Martin's team recruited more than 200 college students and had them fill out questionnaires to evaluate their levels of extroversion, paranoia, enjoyment of social interactions, and endorsement of strange beliefs. (For example, they were asked whether they agreed with the statement, “Some people can make me aware of them just by thinking about me.”)
Participants who showed higher levels of social anhedonia — a condition characterized by lack of pleasure from social interactions — typically had fewer Facebook friends, shared fewer photos, and communicated less frequently on the site, the researchers found.
Meanwhile, those who hid more of their Facebook activity before presenting their profiles to researchers were more likely to hold odd beliefs and show signs of perceptual aberrations, which are irregular experiences of one's senses. They also exhibited higher levels of paranoia.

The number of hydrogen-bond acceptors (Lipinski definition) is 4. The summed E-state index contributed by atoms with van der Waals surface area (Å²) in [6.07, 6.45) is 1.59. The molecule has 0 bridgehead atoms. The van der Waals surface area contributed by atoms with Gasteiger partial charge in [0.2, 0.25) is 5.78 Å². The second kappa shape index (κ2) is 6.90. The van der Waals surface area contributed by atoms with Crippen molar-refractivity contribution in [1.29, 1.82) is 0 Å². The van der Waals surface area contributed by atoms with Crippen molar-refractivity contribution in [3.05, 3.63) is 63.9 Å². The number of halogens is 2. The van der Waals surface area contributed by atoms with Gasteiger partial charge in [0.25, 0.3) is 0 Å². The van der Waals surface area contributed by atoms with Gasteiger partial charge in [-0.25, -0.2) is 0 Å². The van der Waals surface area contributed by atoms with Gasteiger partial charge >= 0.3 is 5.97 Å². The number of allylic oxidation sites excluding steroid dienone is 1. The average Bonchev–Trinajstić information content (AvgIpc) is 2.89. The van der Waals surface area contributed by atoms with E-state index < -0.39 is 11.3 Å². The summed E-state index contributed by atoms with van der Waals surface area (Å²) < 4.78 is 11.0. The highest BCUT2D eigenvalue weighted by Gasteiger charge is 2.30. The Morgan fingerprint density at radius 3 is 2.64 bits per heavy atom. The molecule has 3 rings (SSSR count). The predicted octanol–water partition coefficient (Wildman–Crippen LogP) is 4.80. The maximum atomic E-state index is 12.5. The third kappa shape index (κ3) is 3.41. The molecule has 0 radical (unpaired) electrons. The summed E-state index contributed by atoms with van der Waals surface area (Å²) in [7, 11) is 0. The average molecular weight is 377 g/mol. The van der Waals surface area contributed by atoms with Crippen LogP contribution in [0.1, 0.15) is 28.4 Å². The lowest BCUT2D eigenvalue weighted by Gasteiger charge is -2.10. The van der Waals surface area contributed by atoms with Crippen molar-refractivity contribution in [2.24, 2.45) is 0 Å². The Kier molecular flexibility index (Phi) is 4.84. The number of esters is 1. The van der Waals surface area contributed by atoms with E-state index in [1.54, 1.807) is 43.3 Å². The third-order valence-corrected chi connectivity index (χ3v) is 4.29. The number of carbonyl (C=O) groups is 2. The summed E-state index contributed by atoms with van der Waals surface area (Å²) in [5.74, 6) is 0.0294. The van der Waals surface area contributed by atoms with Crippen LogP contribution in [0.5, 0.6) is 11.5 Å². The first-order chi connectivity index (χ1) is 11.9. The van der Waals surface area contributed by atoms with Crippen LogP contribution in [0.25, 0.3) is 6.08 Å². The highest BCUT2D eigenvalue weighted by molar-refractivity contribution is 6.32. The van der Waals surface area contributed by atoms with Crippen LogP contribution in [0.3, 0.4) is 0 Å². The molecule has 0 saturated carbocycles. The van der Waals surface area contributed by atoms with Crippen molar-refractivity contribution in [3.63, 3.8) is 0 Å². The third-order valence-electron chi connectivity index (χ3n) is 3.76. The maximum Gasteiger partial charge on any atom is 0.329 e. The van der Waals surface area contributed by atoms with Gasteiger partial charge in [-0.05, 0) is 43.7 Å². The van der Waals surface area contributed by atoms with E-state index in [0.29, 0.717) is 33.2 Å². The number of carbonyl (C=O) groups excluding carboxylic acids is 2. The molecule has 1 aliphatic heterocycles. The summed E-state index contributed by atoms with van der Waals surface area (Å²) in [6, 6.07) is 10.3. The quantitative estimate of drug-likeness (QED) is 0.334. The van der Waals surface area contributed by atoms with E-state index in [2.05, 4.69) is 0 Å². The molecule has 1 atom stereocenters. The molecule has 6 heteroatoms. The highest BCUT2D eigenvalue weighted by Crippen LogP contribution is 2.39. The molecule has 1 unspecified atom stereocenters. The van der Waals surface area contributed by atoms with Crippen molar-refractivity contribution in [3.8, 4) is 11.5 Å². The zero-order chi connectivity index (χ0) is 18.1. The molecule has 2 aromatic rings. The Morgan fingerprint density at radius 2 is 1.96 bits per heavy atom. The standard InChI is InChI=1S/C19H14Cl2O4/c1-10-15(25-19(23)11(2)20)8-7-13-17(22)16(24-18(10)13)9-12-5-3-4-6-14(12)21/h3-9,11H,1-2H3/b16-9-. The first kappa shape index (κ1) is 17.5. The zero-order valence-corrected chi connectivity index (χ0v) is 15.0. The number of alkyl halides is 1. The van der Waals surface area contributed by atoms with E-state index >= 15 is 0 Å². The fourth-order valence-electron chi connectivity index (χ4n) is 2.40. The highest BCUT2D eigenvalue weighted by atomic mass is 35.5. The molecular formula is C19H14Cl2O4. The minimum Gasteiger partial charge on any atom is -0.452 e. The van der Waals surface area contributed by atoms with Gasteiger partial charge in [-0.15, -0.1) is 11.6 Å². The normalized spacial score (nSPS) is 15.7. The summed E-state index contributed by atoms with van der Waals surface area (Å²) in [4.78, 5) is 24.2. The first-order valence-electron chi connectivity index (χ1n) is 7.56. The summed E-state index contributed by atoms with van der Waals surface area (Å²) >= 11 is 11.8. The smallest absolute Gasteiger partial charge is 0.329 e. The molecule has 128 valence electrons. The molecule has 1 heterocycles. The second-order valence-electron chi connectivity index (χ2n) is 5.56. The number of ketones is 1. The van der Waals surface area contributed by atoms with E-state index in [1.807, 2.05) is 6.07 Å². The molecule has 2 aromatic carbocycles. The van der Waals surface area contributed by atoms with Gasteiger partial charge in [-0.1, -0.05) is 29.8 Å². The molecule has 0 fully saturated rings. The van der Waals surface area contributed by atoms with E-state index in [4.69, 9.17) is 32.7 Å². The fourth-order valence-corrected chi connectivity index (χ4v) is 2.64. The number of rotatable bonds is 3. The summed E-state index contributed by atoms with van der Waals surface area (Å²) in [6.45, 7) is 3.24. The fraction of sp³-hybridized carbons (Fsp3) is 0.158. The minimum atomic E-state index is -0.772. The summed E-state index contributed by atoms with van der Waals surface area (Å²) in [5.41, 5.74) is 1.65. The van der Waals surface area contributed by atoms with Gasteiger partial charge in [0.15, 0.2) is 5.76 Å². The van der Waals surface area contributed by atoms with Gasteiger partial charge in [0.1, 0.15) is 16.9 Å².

This is nothing you don't already know, really. Think about the friend who you tag in a non-embarrassing photo at a bar on Saturday night, yet insists on untagging it and having your take it down. OF COURSE he's “showing signs of perceptual aberrations.” In fact, the dude is straight up paranoid. Meanwhile, the weird, anti-social guy down the hall who's dorm always smells like peanut butter and stale cheese probably doesn't ever update his Facebook profile, mostly because he doesn't care to interact with anyone, online or off.
See: Facebook and real life aren't all that different.